- American Association for the Advancement of Science (2006)
- American Association for the Advancement of Science
Indiana University Bloomington
College of Arts and Sciences
Department of Psychological and Brain Sciences
BIOGRAPHYProfessor Alberts studies ontogeny of species-typical behavior; maturation of sensory and physiological processes; and development of learning and memory. Dr. Albert's research program is dedicated to describing and elucidating functional and mechanistic aspects of the development of species-typical behavior in rodents. Currently, he is studying sensory and motor capabilities in fetal rats as a means of understanding adaptation to prenatal life as well as anticipation of the postnatal environment. Dr. Alberts is analyzing the ultrasonic vocalizations of infant rodents, not just as a form of acoustic communication with the parent, but also as an aspect of early thermal and oxygen homeostasis. Both of these lines of research reflect the combined behavioral and physiological approach often used in his laboratory. Studies of weaning in rodents are another part of the program, for the transition from suckling to independent feeding is a universal developmental process in mammalian ontogenesis. Because parents are a part of a mammal's typical environment, Dr. Albert's lab also is devoted to novel analyses of parental behavior, including biparental care, and parent-offspring interactions.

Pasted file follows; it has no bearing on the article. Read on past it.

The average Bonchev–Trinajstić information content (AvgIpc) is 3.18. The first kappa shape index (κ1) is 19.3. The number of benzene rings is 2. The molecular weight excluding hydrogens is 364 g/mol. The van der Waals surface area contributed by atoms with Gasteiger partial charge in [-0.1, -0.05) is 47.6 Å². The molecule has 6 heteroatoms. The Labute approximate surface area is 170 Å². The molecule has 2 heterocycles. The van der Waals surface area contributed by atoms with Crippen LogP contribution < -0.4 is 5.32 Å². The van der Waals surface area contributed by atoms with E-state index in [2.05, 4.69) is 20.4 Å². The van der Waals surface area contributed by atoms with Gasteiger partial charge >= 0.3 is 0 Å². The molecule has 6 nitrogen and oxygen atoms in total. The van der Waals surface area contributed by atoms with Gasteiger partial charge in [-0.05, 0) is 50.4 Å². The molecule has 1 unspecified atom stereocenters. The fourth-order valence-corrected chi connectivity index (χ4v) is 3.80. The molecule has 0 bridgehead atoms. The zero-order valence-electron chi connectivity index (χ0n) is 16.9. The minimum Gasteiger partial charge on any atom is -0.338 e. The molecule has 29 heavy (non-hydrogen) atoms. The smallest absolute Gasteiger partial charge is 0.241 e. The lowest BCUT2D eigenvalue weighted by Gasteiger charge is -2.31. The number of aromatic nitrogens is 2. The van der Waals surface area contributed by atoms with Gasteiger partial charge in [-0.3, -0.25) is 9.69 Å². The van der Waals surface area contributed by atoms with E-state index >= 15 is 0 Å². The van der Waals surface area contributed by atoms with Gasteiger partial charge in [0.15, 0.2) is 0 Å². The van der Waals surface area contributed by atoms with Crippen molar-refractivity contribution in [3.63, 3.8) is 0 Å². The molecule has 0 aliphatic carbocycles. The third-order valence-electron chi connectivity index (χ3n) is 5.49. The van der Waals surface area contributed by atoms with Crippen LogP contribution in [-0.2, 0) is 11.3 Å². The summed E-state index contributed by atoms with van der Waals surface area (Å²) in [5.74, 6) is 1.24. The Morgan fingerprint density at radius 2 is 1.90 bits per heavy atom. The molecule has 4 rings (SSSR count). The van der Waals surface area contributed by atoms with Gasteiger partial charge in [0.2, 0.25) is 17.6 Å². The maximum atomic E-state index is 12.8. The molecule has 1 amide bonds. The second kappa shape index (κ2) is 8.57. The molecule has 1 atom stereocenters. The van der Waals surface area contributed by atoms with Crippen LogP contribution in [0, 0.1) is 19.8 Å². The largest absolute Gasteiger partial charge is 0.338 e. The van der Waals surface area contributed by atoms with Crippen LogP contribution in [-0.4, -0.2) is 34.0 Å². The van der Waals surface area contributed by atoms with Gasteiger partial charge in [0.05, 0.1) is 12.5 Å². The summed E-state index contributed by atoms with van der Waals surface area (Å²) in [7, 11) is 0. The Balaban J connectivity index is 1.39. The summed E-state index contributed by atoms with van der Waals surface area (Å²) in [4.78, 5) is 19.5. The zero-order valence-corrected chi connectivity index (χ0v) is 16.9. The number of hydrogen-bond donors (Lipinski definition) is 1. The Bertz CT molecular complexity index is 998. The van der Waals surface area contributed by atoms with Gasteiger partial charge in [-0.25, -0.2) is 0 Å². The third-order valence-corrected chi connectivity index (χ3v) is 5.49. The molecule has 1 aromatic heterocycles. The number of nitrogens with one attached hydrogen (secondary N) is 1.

He received his BA in psychology from McMaster University (1969), MA in comparative psychology from McMaster University (1970), MA in neural science and behavior from Princeton University (1972) and his PhD in neural science and behavior from Princeton in 1974. He is a member of the Animal Behavior Society, the International Society for Developmental Psychobiology, President (1985-1986), American Association for the Advancement of Science, American Society for Gravitational and Space Biology, American Psychological Association, American Psychological Society, and Sigma Xi, The Scientific Research Society.